This week on the podcast we are joined by Lateefah Zawistowski to discuss all things OverDrive. As an account manager for OverDrive, Lateefah gives us the inside look at how OverDrive works, how authors can add and market their books on OverDrive, and how libraries utilize the service. She also shares some advice on pricing your books for libraries, what trends she’s currently seeing in library sales, and she discusses the impact of the pandemic on libraries.
- Lateefah tells us about her role as account manager at OverDrive and why she believes publishers and indie authors alike should consider opting their books into OverDrive
- She discusses the borrowing habits of readers and how they change based on the genre, and she tells us why the library is such a great tool for discovery, especially for backlist and midlist titles
- Lateefah explains how libraries purchase books from OverDrive, the multiple purchasing models available to authors and libraries, what time of year libraries are most likely to be purchasing books, and she gives some advice on how to price your eBook for libraries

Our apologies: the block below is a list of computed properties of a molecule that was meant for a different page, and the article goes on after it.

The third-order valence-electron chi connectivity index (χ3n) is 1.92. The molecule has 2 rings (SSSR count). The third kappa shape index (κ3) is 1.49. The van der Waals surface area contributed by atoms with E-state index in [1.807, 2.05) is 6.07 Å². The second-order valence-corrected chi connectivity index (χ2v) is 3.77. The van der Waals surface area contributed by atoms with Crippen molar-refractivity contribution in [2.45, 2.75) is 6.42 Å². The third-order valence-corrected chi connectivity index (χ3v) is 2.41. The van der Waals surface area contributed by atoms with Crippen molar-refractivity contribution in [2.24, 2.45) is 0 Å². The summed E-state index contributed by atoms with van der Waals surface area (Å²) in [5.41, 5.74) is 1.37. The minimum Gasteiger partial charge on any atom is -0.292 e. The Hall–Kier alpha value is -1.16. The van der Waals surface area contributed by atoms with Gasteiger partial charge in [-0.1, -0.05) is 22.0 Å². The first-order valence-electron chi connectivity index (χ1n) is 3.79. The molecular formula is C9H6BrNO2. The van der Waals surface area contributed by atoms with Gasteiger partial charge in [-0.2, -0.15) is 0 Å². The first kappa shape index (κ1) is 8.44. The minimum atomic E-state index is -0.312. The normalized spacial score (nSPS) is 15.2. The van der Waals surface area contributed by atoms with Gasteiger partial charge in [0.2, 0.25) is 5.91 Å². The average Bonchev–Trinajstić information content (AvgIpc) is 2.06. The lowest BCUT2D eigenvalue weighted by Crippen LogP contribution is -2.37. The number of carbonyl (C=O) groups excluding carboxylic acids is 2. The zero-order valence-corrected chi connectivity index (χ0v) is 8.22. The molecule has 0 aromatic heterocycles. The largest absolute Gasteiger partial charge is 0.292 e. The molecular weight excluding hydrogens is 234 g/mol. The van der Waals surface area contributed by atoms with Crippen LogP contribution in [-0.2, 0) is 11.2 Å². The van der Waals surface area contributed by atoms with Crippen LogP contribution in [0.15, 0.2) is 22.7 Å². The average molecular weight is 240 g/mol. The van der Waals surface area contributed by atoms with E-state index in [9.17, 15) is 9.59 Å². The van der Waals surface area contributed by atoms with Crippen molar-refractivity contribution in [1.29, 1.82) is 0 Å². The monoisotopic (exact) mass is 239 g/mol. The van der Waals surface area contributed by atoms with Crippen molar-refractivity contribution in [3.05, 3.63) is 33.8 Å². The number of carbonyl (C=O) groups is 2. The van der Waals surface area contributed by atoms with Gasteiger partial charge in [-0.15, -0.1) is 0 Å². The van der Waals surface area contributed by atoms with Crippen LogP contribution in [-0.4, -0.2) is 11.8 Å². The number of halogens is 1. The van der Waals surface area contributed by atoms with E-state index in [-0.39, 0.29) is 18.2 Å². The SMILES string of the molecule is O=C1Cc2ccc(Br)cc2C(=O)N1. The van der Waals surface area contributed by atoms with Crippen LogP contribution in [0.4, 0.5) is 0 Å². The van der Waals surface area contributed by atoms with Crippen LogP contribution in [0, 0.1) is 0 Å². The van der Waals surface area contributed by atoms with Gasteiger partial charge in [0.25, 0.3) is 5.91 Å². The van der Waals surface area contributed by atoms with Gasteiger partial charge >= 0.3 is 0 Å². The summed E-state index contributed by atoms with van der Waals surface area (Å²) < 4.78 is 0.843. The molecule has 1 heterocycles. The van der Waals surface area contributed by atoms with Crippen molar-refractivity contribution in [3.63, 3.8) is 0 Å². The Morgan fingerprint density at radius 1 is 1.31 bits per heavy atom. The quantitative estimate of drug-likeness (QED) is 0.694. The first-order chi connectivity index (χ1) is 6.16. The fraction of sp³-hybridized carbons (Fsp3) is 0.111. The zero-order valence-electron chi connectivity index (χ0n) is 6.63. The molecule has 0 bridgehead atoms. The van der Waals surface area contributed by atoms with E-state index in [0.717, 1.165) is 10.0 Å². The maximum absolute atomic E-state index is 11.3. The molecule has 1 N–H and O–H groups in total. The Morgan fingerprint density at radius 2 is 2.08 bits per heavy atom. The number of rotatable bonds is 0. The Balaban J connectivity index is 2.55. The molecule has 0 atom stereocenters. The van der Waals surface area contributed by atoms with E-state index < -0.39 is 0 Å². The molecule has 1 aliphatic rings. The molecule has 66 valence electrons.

- She gives us her predictictions for library trends in 2021 and beyond, and explains why the surge of new library users at the beginning of the pandemic, while great, isn’t necessarily enough to support local libraries
- Lateefah discusses OverDrive promotions and she explains how merchandising is essential to discoverability on OverDrive
- She explains the global reach of OverDrive and how many different markets they’re available to, from public libraries to education to corporations, and she discusses the different language markets outside of English Language books
- Lateefah talks to us about current trends in library sales, what books have sold the best during the pandemic, and she explains why genre fiction is having a big moment right now